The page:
After living in Europe, Central America, and several American states, I settled in Northern Colorado and called it home.
What is the greatest thing about the place you call home?
It is probably one of the most beautiful places I have ever lived in. I can see the Foothills and Long’s Peak from my bedroom and gaze at the Flatirons on my commute. My house sits on a bicycle trail that leads to the backroads and farmland of Boulder County. Rocky Mountain National Park is only forty-five minutes up the road, and there is a lake for kayaking five minutes from my house.
What turns you on creatively?
If what you mean is what inspires me, it is usually a character or a line of dialogue. Once I have that, I see where it takes me. I am the ultimate ‘pantser’ who is as surprised about how a story goes as I hope the reader is.
What is your favorite word, and can you use it in a poetic sentence?
My first thought was that many of my favorite words are best used poetically as limericks. But in the interest of keeping this spotlight for a general audience, I would have to say my favorite word is ‘whatever.’
They saw his answer as indifference, He knew it was acceptance. What was seen as apathy, He knew was empathy. While others looked and judged, He simply said, “Whatever” and left them alone.
What is your pet peeve?
Sloppiness in all its forms, especially intellectual and literary. It may be the German in me or my training as an engineer, but I like things neat and organized. Arguments based on emotions or inconsistencies leave me flat and students with bad grades. While I love fantasy, even magical worlds should have a structure to them. I hate it when an author has written themselves and use a deus ex machina to escape. Similarly, if you are writing a post-apocalypse novel where the technical knowledge has faded, then don’t have electric cars as a means of transportation (Okay, the last one is specific to a favorite author’s latest series).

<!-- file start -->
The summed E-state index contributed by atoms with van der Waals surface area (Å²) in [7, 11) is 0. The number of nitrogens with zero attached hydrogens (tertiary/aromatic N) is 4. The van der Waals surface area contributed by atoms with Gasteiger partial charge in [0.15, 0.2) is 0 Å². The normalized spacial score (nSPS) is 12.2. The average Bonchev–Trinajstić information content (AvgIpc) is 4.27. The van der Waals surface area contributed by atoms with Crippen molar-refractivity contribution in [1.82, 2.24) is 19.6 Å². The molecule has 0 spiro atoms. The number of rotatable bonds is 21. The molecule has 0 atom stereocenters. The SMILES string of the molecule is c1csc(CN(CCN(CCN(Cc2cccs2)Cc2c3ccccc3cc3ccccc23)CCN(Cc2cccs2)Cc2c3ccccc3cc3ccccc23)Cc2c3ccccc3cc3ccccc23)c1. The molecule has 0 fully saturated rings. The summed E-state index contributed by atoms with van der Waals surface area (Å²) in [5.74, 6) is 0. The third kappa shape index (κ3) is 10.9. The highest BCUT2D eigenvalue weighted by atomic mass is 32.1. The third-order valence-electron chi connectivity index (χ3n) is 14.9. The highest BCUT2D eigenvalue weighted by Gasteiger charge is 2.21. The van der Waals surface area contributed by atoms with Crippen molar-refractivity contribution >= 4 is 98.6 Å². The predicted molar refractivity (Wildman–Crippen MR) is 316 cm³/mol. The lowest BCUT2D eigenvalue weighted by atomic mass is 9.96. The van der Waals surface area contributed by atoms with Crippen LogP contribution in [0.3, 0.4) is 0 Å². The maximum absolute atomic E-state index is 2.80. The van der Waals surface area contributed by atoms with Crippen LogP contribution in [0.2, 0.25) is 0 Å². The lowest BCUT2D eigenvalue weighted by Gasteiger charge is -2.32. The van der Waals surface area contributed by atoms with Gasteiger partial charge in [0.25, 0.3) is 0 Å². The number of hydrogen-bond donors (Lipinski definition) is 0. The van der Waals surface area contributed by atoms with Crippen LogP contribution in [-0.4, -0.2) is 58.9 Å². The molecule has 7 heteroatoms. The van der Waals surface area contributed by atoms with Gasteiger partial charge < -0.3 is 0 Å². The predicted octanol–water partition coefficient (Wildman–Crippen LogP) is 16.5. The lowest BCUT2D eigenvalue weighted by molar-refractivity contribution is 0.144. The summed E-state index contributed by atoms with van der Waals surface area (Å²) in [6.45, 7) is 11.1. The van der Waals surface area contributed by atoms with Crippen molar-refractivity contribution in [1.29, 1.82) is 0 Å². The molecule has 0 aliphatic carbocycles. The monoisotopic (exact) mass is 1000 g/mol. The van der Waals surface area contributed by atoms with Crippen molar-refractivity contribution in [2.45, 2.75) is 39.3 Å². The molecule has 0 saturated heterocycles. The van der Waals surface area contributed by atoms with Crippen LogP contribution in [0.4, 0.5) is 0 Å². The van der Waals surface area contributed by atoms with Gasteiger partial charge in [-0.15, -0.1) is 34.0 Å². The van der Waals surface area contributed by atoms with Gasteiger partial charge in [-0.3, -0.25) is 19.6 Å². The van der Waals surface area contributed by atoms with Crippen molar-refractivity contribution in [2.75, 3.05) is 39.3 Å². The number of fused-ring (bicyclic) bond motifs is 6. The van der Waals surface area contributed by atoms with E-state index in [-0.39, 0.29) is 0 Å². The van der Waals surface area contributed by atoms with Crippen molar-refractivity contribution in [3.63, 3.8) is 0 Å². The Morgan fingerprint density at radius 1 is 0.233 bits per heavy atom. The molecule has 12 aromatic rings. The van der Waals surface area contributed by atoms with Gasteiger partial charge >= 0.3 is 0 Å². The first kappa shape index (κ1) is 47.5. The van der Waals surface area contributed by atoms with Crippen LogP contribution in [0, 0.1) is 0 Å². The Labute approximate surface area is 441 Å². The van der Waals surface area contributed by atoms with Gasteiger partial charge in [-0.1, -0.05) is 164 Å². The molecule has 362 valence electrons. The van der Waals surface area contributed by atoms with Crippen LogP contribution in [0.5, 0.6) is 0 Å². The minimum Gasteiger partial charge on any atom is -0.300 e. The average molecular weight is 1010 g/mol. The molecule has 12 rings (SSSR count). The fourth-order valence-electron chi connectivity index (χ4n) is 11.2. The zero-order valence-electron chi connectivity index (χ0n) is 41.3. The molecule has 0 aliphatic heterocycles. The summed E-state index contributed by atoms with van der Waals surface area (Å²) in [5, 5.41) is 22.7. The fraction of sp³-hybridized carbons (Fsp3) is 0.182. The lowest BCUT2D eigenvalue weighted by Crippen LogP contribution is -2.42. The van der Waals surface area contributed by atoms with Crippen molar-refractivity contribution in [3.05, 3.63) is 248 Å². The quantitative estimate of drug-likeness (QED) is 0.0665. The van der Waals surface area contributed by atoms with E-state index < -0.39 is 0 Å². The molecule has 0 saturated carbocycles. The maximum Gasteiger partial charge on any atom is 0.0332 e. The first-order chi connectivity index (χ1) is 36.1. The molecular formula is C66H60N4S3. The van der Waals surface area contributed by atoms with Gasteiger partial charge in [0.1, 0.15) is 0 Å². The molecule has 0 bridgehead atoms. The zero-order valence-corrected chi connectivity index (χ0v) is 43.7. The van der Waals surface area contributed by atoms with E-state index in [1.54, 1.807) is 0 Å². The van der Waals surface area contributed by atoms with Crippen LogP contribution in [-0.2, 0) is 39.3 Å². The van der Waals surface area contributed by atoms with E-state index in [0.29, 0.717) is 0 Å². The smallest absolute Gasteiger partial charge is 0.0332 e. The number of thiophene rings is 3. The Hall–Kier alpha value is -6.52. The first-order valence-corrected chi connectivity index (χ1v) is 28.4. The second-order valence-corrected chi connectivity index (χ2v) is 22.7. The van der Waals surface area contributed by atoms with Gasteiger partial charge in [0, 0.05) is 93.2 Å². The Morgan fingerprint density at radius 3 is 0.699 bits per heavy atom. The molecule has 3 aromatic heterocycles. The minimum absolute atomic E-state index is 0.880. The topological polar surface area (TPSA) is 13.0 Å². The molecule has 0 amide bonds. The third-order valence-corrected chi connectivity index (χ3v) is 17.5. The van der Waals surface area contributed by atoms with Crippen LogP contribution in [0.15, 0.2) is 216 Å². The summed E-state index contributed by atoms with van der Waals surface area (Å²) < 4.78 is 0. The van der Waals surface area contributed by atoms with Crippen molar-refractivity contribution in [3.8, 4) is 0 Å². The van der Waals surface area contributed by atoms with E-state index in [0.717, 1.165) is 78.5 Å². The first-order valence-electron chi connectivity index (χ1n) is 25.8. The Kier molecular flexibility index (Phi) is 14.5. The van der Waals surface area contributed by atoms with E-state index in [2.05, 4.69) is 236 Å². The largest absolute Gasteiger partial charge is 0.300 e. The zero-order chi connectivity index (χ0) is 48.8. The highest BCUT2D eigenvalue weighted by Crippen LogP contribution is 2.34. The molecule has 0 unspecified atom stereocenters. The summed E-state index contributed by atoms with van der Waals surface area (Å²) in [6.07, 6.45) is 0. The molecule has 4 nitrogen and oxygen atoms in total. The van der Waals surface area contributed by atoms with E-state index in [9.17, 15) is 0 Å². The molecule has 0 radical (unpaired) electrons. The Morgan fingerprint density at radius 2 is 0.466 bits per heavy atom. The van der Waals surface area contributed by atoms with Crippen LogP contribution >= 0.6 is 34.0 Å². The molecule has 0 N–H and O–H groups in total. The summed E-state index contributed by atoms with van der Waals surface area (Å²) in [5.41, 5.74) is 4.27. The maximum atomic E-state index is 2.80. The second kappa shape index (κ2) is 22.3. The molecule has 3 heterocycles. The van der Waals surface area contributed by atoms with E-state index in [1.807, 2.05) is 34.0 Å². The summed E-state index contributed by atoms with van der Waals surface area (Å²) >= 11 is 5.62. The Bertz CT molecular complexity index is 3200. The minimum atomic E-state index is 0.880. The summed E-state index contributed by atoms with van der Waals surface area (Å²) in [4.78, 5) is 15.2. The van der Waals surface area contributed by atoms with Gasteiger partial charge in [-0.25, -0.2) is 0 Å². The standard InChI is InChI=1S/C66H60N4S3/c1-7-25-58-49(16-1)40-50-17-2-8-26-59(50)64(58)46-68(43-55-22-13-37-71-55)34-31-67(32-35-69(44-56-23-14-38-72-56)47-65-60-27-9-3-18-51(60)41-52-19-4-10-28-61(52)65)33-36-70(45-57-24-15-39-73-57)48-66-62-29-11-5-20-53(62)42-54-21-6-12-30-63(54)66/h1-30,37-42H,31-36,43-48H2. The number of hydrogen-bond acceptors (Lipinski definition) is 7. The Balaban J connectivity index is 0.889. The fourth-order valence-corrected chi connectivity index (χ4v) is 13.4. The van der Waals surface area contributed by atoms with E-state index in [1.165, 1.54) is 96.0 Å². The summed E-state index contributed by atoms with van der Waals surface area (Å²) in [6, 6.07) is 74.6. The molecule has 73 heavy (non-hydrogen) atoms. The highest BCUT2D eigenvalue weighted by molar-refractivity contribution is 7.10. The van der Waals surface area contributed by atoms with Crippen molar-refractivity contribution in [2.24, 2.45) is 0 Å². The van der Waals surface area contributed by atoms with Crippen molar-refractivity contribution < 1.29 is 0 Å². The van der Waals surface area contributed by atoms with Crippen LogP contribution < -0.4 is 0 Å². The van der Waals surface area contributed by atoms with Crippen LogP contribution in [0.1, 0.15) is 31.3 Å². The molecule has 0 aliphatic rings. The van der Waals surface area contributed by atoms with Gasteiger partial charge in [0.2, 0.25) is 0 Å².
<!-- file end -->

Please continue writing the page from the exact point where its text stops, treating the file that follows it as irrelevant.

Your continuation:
What defines Mike Kanner?
A student once described me as, “He’s like goat cheese, an acquired taste.” A lot of people mistake my formality as aloofness when it is because I prefer to keep myself to myself. When I look like I am ignoring people, I am usually thinking about my current story or thinking about how to work the person into a story. Or it could be I’m just bored listening to the same stories and complaints I’ve heard countless times before. Yeah, probably the last.
Mike Kanner has been writing short stories and flash fiction for several years. His published stories range from fantasy to historical fiction. He lectures on international security to pay his bills and can be found biking and hiking Boulder County Colorado in his spare time.